Use this URL to cite or link to this record in EThOS: https://ethos.bl.uk/OrderDetails.do?uin=uk.bl.ethos.753638
Title: The experience of being a professionally successful gay woman
Author: Wilman, L.
ISNI:       0000 0004 7426 7250
Awarding Body: City, University of London
Current Institution: City, University of London
Date of Award: 2017
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Abstract:
Research is needed to explore the lives of gay people so that not only the challenges which people face can be understood, but also the positive aspects of their lives. There is a lack of breadth to the existing literature which addresses the professional lives of gay people and the experiences of gay women receive little focus in the literature on women and work. The lack of attention paid to professionally successful gay women is surprising. Work is significant to people’s lives in many different ways and gender and sexual identity can be significant to people’s professional lives. This research aims to explore what it is like to be a professionally successful gay woman. This topic is relevant to counselling psychologists given the profession’s aim of understanding the impact social contexts have on people (British Psychological Society, 2005) and the Health and Care Professions Council (HCPC) stipulation that psychologists understand how gender and sexual identity may impact on people’s behaviour and well-being (Health and Care Professions Council, 2015). Using semi-structured interviews and interpretative phenomenological analysis this research explores the experiences of eight participants who self-identify as being professionally successful gay women. Four main themes emerged from the analysis; ‘Aspects of Self as a Professionally Successful Gay Woman’, ‘Feeling Different to Other People as a Gay Person and as a Woman’, ‘Coping Strategies Used in Response to Difficulties Encountered as a Professionally Successful Gay Woman’ and ‘Connection to Other Gay People and Other Women’ . A surprising issue to emerge across all these themes is the apparent lack of connection many participants seem to have with being a woman. This research highlights how heteronormativity and binary ideas about gender can impact on people and considers how counselling psychologists may engage with these issues both in clinical practice and beyond.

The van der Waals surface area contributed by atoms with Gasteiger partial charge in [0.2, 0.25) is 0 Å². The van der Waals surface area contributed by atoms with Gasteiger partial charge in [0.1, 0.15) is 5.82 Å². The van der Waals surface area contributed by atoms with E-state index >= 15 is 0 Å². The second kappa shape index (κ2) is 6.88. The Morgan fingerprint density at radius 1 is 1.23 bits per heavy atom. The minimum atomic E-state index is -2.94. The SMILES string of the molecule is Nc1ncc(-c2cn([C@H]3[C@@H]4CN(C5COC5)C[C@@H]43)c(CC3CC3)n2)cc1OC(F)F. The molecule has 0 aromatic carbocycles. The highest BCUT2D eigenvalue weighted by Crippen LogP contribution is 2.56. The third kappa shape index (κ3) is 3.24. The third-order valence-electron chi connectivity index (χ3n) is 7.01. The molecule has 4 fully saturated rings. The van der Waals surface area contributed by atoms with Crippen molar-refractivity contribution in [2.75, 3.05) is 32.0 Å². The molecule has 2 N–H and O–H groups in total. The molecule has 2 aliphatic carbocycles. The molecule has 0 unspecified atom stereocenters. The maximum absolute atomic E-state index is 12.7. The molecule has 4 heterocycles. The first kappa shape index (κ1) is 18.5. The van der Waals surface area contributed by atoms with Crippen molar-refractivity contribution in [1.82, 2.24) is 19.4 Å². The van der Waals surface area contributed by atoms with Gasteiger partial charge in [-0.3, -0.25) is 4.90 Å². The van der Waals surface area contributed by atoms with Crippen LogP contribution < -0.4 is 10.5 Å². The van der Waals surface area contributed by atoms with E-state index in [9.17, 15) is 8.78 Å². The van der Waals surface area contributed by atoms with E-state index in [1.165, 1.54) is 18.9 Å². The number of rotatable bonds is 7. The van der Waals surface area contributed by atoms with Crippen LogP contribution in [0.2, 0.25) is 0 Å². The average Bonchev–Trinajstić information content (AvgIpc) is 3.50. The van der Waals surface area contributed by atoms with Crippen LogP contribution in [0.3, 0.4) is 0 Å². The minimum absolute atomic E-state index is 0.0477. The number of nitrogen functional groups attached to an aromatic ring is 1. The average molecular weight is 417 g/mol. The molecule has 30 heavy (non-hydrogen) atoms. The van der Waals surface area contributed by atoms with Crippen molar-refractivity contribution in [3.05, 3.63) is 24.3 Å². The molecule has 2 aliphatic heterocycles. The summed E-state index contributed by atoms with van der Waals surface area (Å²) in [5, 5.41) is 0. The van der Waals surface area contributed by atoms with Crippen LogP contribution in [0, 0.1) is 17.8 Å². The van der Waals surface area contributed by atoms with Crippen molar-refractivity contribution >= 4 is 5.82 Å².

Supervisor: Not available Sponsor: Not available
Qualification Name: Thesis (Ph.D.) Qualification Level: Doctoral
EThOS ID: uk.bl.ethos.753638  DOI: Not available
Keywords: BF Psychology
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